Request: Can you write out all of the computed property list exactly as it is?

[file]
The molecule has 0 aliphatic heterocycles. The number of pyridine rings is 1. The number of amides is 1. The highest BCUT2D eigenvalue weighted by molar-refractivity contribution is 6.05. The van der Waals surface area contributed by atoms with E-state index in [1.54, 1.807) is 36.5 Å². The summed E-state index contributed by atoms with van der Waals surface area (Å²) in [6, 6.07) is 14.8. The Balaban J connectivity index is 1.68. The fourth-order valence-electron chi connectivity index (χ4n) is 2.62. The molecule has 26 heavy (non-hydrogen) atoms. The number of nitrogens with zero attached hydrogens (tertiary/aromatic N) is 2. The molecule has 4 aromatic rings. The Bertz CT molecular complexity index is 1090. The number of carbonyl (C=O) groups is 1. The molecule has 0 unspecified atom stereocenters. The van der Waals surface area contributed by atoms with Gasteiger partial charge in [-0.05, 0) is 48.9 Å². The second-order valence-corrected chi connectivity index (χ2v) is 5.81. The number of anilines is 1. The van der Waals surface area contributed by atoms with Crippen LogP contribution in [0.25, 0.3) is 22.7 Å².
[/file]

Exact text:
The molecule has 0 aliphatic heterocycles. The number of pyridine rings is 1. The number of amides is 1. The highest BCUT2D eigenvalue weighted by molar-refractivity contribution is 6.05. The van der Waals surface area contributed by atoms with E-state index in [1.54, 1.807) is 36.5 Å². The summed E-state index contributed by atoms with van der Waals surface area (Å²) in [6, 6.07) is 14.8. The Balaban J connectivity index is 1.68. The fourth-order valence-electron chi connectivity index (χ4n) is 2.62. The molecule has 26 heavy (non-hydrogen) atoms. The number of nitrogens with zero attached hydrogens (tertiary/aromatic N) is 2. The molecule has 4 aromatic rings. The Bertz CT molecular complexity index is 1090. The number of carbonyl (C=O) groups is 1. The molecule has 0 unspecified atom stereocenters. The van der Waals surface area contributed by atoms with Gasteiger partial charge in [-0.05, 0) is 48.9 Å². The second-order valence-corrected chi connectivity index (χ2v) is 5.81. The number of anilines is 1. The van der Waals surface area contributed by atoms with Crippen LogP contribution in [0.25, 0.3) is 22.7 Å².